ever win it again. >> it's final ply spring and hockey rinks emptying out. maple leafs players as usual are trading hockey sticks for golf clubs. as for the die hard fans, and i'm one we've learned to say they're always next year. al jazeera toronto. >> golf's former world number one tiger woods is confident he will win his 15th title at masters which started thursday. ranged 111th in the world, 11 over par in january at the phoenix open, then missed the rest due to back injury. >> he hasn't played for a while but everyone's excited and interested to see how he purchases this week, what the state of the game i also for him, because he's such a huge part of golf.
everyone enjoys watching him obviously. we got, you know, very blessed with the 15 year span of the domination he had out here and as a competitor, i didn't like it very much, but, you know, it's just good to see and he was always my hero growing up, watching him. >> one of china's biggest sports stars has announced his retirement. the former olympic champion claimed his caught countries first athletic man's gold, winning the 110-meter hurdles in athens. his retirement comes after a battle with fitness. he has struggled since an injury ended his challenge for gold in beijing in 2008. >> thanks for watching the news hour on al jazeera. back in just a moment with a full bulletin of news. all the day's top stories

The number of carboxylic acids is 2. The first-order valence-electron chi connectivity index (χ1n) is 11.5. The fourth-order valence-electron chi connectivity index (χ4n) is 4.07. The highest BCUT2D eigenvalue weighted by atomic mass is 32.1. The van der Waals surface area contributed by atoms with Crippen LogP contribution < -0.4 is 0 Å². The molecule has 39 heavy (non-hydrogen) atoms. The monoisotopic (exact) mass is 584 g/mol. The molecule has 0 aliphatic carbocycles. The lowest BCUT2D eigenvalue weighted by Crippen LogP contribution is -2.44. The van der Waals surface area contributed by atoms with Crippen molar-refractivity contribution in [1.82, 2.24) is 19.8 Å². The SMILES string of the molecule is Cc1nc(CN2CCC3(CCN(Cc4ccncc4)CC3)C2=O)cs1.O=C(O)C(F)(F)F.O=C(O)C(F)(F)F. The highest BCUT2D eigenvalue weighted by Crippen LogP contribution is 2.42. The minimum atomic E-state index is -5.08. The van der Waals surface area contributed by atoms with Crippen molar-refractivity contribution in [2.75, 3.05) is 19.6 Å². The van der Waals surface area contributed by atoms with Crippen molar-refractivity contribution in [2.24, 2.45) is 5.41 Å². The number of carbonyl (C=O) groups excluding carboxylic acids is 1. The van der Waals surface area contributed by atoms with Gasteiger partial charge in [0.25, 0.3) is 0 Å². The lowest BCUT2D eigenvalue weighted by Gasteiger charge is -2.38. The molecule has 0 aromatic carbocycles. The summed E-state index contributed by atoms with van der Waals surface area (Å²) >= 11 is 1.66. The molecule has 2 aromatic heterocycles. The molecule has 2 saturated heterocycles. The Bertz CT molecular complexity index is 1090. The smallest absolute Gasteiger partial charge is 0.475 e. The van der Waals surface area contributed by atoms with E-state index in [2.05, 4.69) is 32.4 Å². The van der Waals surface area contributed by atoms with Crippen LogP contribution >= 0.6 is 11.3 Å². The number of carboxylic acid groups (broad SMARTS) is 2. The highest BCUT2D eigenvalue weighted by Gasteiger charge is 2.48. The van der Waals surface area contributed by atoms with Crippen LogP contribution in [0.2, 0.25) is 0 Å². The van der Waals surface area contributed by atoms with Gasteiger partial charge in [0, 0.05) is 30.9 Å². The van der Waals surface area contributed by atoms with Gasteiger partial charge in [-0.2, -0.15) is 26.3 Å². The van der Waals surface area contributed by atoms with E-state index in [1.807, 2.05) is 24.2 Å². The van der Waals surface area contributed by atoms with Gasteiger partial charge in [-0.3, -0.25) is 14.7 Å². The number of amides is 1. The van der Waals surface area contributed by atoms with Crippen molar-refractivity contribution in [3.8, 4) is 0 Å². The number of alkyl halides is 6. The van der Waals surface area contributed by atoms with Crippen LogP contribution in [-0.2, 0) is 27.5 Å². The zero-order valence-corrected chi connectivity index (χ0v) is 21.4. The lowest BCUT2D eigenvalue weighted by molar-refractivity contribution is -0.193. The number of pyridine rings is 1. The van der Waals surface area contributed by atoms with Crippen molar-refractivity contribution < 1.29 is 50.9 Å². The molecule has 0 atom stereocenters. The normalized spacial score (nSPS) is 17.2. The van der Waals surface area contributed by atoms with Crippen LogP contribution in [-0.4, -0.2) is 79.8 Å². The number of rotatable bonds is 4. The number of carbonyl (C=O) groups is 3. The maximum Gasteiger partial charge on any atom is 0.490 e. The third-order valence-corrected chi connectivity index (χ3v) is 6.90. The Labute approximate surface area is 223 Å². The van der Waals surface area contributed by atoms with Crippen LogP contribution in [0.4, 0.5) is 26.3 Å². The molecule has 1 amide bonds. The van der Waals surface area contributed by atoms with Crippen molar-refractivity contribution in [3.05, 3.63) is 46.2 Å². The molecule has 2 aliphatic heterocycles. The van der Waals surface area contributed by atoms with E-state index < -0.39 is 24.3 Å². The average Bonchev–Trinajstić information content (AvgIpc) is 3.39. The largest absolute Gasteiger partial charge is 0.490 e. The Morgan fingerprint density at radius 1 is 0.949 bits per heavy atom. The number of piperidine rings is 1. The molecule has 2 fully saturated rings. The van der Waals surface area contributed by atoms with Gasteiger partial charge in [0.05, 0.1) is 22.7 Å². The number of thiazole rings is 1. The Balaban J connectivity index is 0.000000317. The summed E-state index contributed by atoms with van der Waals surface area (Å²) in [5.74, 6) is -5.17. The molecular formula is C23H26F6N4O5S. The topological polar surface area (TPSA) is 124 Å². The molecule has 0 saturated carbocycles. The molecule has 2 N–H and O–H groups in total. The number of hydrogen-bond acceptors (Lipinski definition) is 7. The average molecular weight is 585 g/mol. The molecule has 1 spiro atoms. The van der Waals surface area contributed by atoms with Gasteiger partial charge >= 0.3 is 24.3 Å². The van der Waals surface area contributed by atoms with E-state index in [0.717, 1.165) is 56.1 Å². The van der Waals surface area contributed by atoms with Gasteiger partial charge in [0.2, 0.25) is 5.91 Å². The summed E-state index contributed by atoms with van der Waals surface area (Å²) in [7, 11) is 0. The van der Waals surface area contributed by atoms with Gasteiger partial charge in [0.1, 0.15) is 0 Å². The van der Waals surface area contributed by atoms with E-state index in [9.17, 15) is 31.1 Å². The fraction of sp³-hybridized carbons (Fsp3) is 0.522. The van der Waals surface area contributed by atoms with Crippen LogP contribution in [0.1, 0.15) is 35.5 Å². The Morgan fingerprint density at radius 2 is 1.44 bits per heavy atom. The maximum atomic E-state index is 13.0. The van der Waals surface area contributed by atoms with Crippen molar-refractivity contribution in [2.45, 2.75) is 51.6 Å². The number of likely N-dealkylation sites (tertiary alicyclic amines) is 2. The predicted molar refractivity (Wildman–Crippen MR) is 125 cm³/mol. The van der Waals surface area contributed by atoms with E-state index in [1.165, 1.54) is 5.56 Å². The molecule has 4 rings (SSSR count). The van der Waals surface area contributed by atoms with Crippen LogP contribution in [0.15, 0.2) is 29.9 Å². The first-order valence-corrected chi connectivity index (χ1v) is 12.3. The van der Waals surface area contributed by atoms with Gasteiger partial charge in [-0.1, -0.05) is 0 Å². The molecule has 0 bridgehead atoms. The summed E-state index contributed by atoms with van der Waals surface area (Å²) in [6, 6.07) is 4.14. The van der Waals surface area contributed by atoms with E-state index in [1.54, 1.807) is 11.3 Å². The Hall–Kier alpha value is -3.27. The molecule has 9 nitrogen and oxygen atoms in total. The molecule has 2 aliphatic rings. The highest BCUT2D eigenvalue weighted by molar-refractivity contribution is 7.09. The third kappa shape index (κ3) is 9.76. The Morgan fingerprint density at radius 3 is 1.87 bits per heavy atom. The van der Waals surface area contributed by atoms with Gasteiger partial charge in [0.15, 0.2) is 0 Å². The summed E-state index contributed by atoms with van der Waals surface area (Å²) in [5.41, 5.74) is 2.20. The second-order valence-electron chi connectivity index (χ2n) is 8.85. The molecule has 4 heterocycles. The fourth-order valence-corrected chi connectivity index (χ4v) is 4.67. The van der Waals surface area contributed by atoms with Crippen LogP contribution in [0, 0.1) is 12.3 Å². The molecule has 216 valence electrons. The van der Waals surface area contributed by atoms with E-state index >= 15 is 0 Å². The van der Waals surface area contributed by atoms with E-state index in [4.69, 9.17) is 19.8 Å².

we know they are close, and they are watching us and we are watching them. >> saudi forces turn their rise on the border as air strikes expand in yemen. ♪ >> you are watching al jazeera, live from our headquarters in doha. also coming up . . . in kenya, students calling for increased security at universities in the wake of the massacre last week. turkey's president visits